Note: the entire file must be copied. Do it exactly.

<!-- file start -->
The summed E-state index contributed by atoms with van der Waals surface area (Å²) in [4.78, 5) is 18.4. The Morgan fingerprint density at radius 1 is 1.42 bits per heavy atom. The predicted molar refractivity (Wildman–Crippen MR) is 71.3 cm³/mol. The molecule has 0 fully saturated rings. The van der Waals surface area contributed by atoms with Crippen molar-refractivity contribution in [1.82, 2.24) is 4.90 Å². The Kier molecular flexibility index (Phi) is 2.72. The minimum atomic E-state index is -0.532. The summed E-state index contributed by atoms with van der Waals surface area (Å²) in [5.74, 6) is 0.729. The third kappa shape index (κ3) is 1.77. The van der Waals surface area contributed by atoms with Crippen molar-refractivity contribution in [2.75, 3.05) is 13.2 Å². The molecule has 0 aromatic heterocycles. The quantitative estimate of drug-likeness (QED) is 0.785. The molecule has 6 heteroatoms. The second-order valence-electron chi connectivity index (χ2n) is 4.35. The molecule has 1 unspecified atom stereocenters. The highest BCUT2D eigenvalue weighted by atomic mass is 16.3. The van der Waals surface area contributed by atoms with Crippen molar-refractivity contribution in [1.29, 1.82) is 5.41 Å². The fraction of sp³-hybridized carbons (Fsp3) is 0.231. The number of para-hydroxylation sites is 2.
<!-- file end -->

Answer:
The summed E-state index contributed by atoms with van der Waals surface area (Å²) in [4.78, 5) is 18.4. The Morgan fingerprint density at radius 1 is 1.42 bits per heavy atom. The predicted molar refractivity (Wildman–Crippen MR) is 71.3 cm³/mol. The molecule has 0 fully saturated rings. The van der Waals surface area contributed by atoms with Crippen molar-refractivity contribution in [1.82, 2.24) is 4.90 Å². The Kier molecular flexibility index (Phi) is 2.72. The minimum atomic E-state index is -0.532. The summed E-state index contributed by atoms with van der Waals surface area (Å²) in [5.74, 6) is 0.729. The third kappa shape index (κ3) is 1.77. The van der Waals surface area contributed by atoms with Crippen molar-refractivity contribution in [2.75, 3.05) is 13.2 Å². The molecule has 0 aromatic heterocycles. The quantitative estimate of drug-likeness (QED) is 0.785. The molecule has 6 heteroatoms. The second-order valence-electron chi connectivity index (χ2n) is 4.35. The molecule has 1 unspecified atom stereocenters. The highest BCUT2D eigenvalue weighted by atomic mass is 16.3. The van der Waals surface area contributed by atoms with Crippen molar-refractivity contribution in [1.29, 1.82) is 5.41 Å². The fraction of sp³-hybridized carbons (Fsp3) is 0.231. The number of para-hydroxylation sites is 2.